Flanders Fields history

Flanders-Fields-history ©Memorial Museum Passchendaele 1917
On 4 August 1914, the German army invaded Belgium. The Germans demanded King Albert to grant them free passage through the country, so that they could attack the French from the rear and defeat them. The king refused and the famous Schlieffen plan was launched to impose Germany’s military will by force. On 12 August 1914 at Halen (in the province of Limburg) Uhlans of the German cavalry (light cavalry armed with lances) attempted to charge a strong Belgian position with naked swords.

The Way to Flanders Fields

The German advance was now moving more slowly than the German high command had originally hoped. At several places, the Germans believed that they were shot by ’civilians’. The often incomplete uniform of the Civil Guard indeed made it hard to recognise the soldiers. A large number of civilians were executed in retaliation in Dinant, Aarschot and Leuven.

In Leuven 2,000 houses were also burnt to the ground, together with its fabulous university library. The fortress of Antwerp fell in October 1914. After the fall of Antwerp, the tired troops of the weakened Belgian Army withdrew behind the line of the River Yzer.

German troops in Antwerp

First Battle of Ypres (19 October - 22 November 1914)


After the German advance through Belgium and eastern France was stopped by an Allied victory in the Battle of the Marne in late September 1914, the so-called "Race to the Sea" began.

The First Battle of Ypres occurred at a decisive point in this ‘race’, when each side attempted to outflank one another’s northern and western wing taking the conflict up to the shores of the Belgian North Sea.  In October, the German army launched an offensive aimed at breaking the Allied lines and taking Ypres and the roads leading to the channel ports, thus controlling the outlets to the North Sea. However, the German advance was brought to a halt with the flooding of the Yser plain by the deliberate opening of the locks at Veurne-Ambacht, Nieuwpoort by the Belgian Army.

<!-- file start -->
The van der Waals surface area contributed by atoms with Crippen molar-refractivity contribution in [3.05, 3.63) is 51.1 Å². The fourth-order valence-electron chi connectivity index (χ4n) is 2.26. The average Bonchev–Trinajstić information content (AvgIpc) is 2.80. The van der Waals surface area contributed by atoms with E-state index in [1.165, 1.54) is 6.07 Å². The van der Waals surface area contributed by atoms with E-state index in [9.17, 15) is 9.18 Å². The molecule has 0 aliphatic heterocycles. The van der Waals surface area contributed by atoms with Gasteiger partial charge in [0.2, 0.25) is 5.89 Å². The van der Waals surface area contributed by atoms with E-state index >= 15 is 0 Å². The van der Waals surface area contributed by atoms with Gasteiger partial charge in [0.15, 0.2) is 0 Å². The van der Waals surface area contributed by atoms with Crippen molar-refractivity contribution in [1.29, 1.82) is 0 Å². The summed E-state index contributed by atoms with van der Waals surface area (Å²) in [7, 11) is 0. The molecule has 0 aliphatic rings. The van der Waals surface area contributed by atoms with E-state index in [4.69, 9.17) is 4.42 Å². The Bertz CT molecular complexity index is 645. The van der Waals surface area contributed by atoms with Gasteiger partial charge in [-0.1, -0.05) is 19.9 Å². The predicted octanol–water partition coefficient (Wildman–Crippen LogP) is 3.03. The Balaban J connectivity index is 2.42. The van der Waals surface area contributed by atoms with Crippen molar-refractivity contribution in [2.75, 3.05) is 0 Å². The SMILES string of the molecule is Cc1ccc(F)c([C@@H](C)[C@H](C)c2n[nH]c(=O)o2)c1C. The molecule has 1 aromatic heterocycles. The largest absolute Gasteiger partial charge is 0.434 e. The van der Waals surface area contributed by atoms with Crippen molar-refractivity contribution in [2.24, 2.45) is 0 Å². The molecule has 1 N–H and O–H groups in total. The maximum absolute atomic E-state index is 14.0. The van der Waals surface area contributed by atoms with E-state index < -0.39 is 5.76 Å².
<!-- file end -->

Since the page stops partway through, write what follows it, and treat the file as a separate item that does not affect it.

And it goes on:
The flooding caused the water level between the Yser and the railway embankment at Nieuwpoort-Diksmuide to rise, thus bringing the battle to a halt. At the same time, to the south, British and the French reinforcements successfully prevented a German breakthrough at Ypres.

The First Battle of Ypres would linger on until November when the arrival of severe winter weather interrupted the hostilities.  In the end, the Allies managed to hold a salient, the Ypres Salient, extending 6 miles into German lines, while the Germans held the ring of high ground which overlooked the city. Armies from both sides had constructed fortified trench fortifications during their manoeuvres and dug themselves in along the Western Front. This entrenchment of the Race to the Sea turned the war of movement into a static trench warfare which would dominate the Great War for the years to come.

Second battle of Ypres (22 April - 25 May)

The Second Battle of Ypres began on 22 April 1915 as a German surprise attack, witnessing for the first time the use of chlorine gas on the Western Front.

The poisonous gas had a devastating effect on the Allied troops and killed thousands of soldiers within minutes whereas others were left blind or condemned to a slow death. The Allies were forced to withdraw for several miles, but the Germans, as surprised as the Allied troops about the devastating effect of the gas, failed to take full advantage of the situation and no breakthrough was reached. Fighting was fierce and spread south to the man-made Hill 60, situated at 60 metres above sea level south east of Ypres.

The British decided to retake this strategically important position through an underground mine war. On 17 April 1915, five mines exploded under the German position which literally blew off the top of the hill.